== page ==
Rights, Liberties and Privacy

In-class work; weeks 13-14

Chapter 15

Core Vocabulary

-Writ of Habeus Corpus: literally means, "produce the body;" a court order to deliver an imprisoned person back to court

-Ex post facto law: changes legal consequences once a law is passed, even if those consequences happened many years before

-Bill of Attainder: legislation declaring a person/group of people guilty of something without a trial

Timeline of First Amendment Court Cases

1878 - Reynolds v. United States (freedom of religion)

1919 - Debs v. United States (freedom of speech)

1931 - Stromberg v. California (freedom of speech)

1938 - Lovell v. Griffin (freedom of religion)

1940 - Thornhill v. Alabama (freedom of assembly)

1943 - West Virginia Board of Education v. Barnette (freedom of speech)

1961 - Torasco v. Watkins (freedom of religion)

1963 - Sherbert v. Verner (freedom of relgion)

1969 - Tinker v. Des Moines Independent Community School District (freedom of speech)

1969 - Brandenburg v. Ohio (freedom of speech)

1971 - New York Times Co. v. United States (freedom of press)

1971 - Lemon v. Kurtzman (freedom of religion)

1972 - Wisconsin v. Yoder (freedom of religion)

1978 - Federal Communications Committee (FCC) v. Pacifica (freedom of press)

1983 - Volger v. Youngs Drug Products Corporation

1988 - Meyer v. Grant (freedom of petition)

1988 - Hustler Magazine v. Falwell (freedom of religion)

1988 - Hazelwood School District v. Kuhlmeier (freedom of press)

1989 - Texas v. Johnson (freedom of speech)

2001 - Bartnicki v. Vopper (freedom of press)

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-Due Process Clause: ensures that one's life, liberty or property is not taken without a fair trial.

-Establishment Clause: the government cannot establish or enforce an official or national religion.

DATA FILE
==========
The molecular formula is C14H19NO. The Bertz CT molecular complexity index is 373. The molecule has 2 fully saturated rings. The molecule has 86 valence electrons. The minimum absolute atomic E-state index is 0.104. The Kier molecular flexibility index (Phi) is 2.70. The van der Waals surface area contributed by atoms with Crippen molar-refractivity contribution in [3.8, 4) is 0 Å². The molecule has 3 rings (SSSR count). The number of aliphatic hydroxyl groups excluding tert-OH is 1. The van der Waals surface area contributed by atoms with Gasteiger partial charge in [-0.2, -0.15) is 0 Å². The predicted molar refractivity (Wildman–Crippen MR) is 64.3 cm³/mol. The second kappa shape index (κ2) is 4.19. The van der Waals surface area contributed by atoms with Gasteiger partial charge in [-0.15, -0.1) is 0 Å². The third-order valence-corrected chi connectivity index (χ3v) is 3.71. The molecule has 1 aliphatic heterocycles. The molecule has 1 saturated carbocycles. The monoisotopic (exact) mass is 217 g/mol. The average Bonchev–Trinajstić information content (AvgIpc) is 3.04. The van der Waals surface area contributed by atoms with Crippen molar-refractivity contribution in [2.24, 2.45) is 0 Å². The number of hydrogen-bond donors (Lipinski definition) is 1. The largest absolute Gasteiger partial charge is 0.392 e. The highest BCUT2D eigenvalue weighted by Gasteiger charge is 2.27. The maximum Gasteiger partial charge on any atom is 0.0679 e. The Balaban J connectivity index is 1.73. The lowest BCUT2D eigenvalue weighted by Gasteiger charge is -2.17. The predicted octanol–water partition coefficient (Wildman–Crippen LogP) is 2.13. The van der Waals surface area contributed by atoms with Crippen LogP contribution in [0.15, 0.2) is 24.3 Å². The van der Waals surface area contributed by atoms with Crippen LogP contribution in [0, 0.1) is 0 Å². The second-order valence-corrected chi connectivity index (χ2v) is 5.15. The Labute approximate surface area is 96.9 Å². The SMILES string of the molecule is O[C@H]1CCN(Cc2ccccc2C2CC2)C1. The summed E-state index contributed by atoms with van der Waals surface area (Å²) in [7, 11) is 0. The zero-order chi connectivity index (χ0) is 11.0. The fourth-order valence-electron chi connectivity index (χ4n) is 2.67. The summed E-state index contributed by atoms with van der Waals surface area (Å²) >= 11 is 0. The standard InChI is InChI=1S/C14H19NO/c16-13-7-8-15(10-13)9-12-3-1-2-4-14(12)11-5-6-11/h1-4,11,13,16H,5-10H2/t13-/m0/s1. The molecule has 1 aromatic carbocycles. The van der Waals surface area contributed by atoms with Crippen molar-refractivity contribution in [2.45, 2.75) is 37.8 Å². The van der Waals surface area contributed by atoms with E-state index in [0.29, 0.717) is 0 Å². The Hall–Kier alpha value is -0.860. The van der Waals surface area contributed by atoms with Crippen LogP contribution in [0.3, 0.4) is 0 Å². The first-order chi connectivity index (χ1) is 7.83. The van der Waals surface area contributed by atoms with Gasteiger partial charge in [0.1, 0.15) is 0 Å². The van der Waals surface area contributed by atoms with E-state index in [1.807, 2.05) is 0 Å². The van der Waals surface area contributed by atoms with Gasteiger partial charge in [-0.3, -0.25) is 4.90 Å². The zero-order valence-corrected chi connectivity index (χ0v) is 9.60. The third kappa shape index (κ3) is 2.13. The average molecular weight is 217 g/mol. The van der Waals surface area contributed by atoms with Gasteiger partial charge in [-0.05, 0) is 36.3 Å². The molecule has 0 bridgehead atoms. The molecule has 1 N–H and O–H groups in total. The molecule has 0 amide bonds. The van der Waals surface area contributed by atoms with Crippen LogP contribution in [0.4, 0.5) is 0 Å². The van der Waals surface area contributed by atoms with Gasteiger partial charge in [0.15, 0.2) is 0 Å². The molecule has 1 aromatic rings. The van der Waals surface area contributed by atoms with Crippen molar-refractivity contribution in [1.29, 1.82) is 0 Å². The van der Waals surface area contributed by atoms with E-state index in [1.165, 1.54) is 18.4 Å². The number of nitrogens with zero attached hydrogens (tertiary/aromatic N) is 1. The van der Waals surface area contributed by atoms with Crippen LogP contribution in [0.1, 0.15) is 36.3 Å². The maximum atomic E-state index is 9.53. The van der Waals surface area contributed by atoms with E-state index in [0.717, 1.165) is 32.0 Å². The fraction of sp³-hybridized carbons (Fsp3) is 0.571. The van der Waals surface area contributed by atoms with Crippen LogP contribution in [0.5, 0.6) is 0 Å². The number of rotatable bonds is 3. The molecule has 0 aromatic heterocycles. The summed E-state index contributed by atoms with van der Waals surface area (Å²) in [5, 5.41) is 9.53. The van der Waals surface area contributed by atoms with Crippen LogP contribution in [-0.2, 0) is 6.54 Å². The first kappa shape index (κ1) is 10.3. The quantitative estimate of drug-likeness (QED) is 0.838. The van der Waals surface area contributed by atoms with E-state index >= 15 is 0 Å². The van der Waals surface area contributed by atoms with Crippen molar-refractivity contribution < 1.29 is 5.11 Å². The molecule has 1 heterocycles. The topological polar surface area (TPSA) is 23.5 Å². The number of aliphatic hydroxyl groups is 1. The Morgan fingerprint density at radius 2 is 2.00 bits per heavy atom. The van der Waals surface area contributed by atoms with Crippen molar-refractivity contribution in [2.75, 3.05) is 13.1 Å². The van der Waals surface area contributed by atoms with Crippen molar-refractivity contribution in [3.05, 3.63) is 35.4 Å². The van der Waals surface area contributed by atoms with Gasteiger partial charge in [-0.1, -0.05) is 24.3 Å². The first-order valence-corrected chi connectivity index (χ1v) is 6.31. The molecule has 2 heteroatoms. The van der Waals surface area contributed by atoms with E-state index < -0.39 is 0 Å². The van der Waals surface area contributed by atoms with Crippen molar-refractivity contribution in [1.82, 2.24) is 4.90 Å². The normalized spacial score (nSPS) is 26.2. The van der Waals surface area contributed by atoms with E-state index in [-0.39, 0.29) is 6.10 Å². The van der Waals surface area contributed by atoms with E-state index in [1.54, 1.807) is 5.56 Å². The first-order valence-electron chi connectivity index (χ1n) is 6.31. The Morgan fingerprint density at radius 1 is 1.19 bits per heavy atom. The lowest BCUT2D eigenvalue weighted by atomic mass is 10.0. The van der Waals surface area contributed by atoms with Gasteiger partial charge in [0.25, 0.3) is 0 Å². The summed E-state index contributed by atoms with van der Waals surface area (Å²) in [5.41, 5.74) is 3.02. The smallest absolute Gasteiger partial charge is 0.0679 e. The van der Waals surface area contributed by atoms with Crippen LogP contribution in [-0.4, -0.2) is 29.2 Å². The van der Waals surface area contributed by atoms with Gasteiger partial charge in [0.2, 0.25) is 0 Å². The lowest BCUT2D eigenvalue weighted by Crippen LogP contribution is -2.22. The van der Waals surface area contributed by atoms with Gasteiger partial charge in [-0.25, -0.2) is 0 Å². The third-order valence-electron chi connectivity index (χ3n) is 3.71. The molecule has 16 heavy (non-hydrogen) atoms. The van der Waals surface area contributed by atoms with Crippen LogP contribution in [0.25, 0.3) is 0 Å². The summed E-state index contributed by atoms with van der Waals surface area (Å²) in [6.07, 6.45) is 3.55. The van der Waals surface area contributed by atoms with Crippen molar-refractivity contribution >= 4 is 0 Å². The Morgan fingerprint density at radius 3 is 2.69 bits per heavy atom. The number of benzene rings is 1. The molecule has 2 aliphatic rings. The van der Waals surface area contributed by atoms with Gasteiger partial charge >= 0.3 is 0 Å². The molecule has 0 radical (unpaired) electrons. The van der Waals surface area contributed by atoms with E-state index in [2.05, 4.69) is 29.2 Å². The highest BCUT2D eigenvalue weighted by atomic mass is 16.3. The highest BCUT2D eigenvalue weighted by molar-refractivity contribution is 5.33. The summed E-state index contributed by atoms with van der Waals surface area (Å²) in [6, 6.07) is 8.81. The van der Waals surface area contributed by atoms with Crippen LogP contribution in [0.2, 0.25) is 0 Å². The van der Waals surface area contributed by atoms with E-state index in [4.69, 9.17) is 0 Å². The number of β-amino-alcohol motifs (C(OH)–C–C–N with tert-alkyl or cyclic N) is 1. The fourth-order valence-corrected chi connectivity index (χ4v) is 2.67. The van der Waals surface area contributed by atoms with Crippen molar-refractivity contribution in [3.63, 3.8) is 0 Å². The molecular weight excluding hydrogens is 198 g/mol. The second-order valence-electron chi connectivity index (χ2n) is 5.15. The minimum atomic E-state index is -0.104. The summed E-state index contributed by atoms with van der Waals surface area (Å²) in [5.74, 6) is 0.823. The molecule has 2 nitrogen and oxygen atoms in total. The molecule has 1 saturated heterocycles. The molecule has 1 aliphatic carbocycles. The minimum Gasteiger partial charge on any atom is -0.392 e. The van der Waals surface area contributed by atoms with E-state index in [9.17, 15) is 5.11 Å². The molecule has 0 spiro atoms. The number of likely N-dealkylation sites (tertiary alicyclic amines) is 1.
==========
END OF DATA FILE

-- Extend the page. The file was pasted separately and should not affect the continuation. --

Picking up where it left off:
-Free Exercise Clause: the government cannot prohibit the free exercise of anyone's religion

Freedom of Speech

How far does it stretch? Your right to free speech stretches as long as you aren't hurting anyone. Libel, slander and obscenities are generally considered to be taking free speech too far.

Tests to free speech? The "Bad Tendency Test," "Clear and Present Danger," and "Preferred Position Doctrine."

Protected types of free speech? laws need to be content-neutral or viewpoint-neutral; prior restraint in the case of military and national security; vague laws are not unconstitutional

Limits on obscenity? If the work portrays an offensive, obscene act OR if the work lacks artistic value.

Fighting words? fighting words are unprotected because they can cause injury or disrupt peace.

Hate speech? hate speech (speech that offends based on certain physical or ethnic characteristics) is not protected as they can cause injury and discord.

Free Press

Do they have the right to know? Yes! The press is allowed to publish information no matter how it was gathered.

Free Press v. Fair Trials and Due Process? As reporters can describe a crime with unlimited details, this makes it difficult to find an impartial jury. If the jury isn't impartial, the accused might be denied their due process.

Protections of Other Media Nearly all news stations are allowed to run what they find; however, their levels of protection varies. Cable news stations are very protected, because customers can block what they do not want to see. Newspapers are less protected.